Advanced search options

Advanced Search Options 🞨

Browse by author name (“Author name starts with…”).

Find ETDs with:

in
/  
in
/  
in
/  
in

Written in Published in Earliest date Latest date

Sorted by

Results per page:

Sorted by: relevance · author · university · dateNew search

You searched for +publisher:"University of Washington" +contributor:("Price, Nathan D"). Showing records 1 – 2 of 2 total matches.

Search Limiters

Last 2 Years | English Only

No search limiters apply to these results.

▼ Search Limiters


University of Washington

1. Pearl, Jocelynn Renee. Systems genomics approaches in neurologic disease.

Degree: PhD, 2018, University of Washington

Neurologic disorders encompass a broad range of diseases including neurodegenerative (Huntington's disease, Parkinson's disease, Alzheimer's), neurodevelopmental (Autism, Rett syndrome), and psychiatric or mental disorders (Schizophrenia, bipolar disorder). Changes in brain gene expression accompany many of these disorders as demonstrated in studies of human post-mortem tissue. A critical objective in our understanding of gene misregulation in neurologic diseases, which range in heritability, is a comprehensive characterization of the spatial and temporal dynamics of the associated changes and how gene regulatory drivers mediate them. In this work, I explore early gene expression changes in a longitudinal study of Huntington’s disease (HD) mouse models, and survey gene networks enriched for differential gene expression. I go on to investigate the contributions of sequence-specific transcription factors (TFs) to disease-specific gene expression change in HD and psychiatric disorders. I begin with a genome-scale model for TF-target gene interactions by combining publicly available DNase-seq footprinting and brain transcriptomic datasets. Using this transcriptional regulatory network (TRN), we identified TFs whose predicted target genes were overrepresented among differentially expressed genes in neurologic disorders. Following the identification of these predicted driver TFs, I applied multiple functional genomics approaches to characterize their genome-wide binding sites (ChIP-seq), survey the impact of TF overexpression or knockdown (overexpression or CRISPR-Cas9-mediated editing), and assess the functional consequences of variation present in a motif instance (luciferase reporter assay). Together the findings from these studies further our understanding of the functional networks of genes and TFs implicated in neurologic disease and provide a methodological framework for future applications beyond the diseases covered in this thesis. Advisors/Committee Members: Price, Nathan D (advisor), Hood, Leroy (advisor).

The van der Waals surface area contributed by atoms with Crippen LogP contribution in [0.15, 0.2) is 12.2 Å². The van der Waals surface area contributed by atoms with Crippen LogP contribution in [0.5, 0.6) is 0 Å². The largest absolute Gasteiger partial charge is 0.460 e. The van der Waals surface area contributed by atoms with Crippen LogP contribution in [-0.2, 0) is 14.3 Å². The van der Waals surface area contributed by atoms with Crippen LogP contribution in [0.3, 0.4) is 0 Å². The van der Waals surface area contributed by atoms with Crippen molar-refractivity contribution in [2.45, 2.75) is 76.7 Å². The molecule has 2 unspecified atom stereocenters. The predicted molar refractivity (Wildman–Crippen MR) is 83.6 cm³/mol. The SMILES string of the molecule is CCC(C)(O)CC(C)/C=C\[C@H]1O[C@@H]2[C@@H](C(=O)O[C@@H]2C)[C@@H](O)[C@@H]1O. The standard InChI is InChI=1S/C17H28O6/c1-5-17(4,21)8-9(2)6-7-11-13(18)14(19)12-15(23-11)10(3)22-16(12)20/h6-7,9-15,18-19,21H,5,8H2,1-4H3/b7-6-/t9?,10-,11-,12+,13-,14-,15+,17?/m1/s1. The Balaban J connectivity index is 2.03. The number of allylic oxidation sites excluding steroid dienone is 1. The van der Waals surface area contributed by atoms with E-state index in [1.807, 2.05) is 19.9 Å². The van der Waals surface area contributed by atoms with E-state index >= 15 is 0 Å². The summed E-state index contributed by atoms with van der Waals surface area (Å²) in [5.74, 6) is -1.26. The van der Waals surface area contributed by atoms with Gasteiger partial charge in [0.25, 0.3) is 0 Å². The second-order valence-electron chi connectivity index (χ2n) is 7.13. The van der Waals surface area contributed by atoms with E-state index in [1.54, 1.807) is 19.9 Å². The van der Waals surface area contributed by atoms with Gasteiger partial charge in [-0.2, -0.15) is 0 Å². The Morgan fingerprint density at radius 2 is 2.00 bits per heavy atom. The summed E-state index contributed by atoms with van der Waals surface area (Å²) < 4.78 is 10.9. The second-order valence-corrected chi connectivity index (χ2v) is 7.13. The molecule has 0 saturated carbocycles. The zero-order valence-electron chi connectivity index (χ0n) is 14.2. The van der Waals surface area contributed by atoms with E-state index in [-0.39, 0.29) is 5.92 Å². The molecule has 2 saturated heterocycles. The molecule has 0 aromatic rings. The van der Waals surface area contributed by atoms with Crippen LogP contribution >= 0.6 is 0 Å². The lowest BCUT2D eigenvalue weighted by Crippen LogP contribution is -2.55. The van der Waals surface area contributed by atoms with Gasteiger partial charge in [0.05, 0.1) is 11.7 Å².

Subjects/Keywords: gene regulation; Huntington's disease; network biology; neurologic disease; Systems biology; transcription factor; Molecular biology; Neurosciences; Genetics; Molecular and cellular biology

Record DetailsSimilar RecordsGoogle PlusoneFacebookTwitterCiteULikeMendeleyreddit

APA · Chicago · MLA · Vancouver · CSE | Export to Zotero / EndNote / Reference Manager

APA (6th Edition):

Pearl, J. R. (2018). Systems genomics approaches in neurologic disease. (Doctoral Dissertation). University of Washington. Retrieved from http://hdl.handle.net/1773/40943

Chicago Manual of Style (16th Edition):

Pearl, Jocelynn Renee. “Systems genomics approaches in neurologic disease.” 2018. Doctoral Dissertation, University of Washington. Accessed May 08, 2021. http://hdl.handle.net/1773/40943.